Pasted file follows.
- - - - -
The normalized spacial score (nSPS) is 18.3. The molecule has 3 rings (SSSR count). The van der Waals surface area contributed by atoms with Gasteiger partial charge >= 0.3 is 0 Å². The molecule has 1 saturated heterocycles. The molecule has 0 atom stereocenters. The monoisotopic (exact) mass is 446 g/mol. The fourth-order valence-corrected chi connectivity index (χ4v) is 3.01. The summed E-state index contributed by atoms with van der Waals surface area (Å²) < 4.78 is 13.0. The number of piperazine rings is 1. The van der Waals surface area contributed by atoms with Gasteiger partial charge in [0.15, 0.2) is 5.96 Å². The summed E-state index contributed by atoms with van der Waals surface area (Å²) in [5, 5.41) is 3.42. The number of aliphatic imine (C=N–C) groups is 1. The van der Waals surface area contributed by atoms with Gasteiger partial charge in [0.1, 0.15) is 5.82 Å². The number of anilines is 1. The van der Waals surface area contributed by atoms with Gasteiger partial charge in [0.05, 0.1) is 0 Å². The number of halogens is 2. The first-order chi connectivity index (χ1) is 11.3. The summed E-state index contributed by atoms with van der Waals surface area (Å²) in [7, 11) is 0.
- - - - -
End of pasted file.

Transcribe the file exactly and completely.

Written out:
The normalized spacial score (nSPS) is 18.3. The molecule has 3 rings (SSSR count). The van der Waals surface area contributed by atoms with Gasteiger partial charge >= 0.3 is 0 Å². The molecule has 1 saturated heterocycles. The molecule has 0 atom stereocenters. The monoisotopic (exact) mass is 446 g/mol. The fourth-order valence-corrected chi connectivity index (χ4v) is 3.01. The summed E-state index contributed by atoms with van der Waals surface area (Å²) < 4.78 is 13.0. The number of piperazine rings is 1. The van der Waals surface area contributed by atoms with Gasteiger partial charge in [0.15, 0.2) is 5.96 Å². The summed E-state index contributed by atoms with van der Waals surface area (Å²) in [5, 5.41) is 3.42. The number of aliphatic imine (C=N–C) groups is 1. The van der Waals surface area contributed by atoms with Gasteiger partial charge in [0.1, 0.15) is 5.82 Å². The number of anilines is 1. The van der Waals surface area contributed by atoms with Gasteiger partial charge in [0.05, 0.1) is 0 Å². The number of halogens is 2. The first-order chi connectivity index (χ1) is 11.3. The summed E-state index contributed by atoms with van der Waals surface area (Å²) in [7, 11) is 0.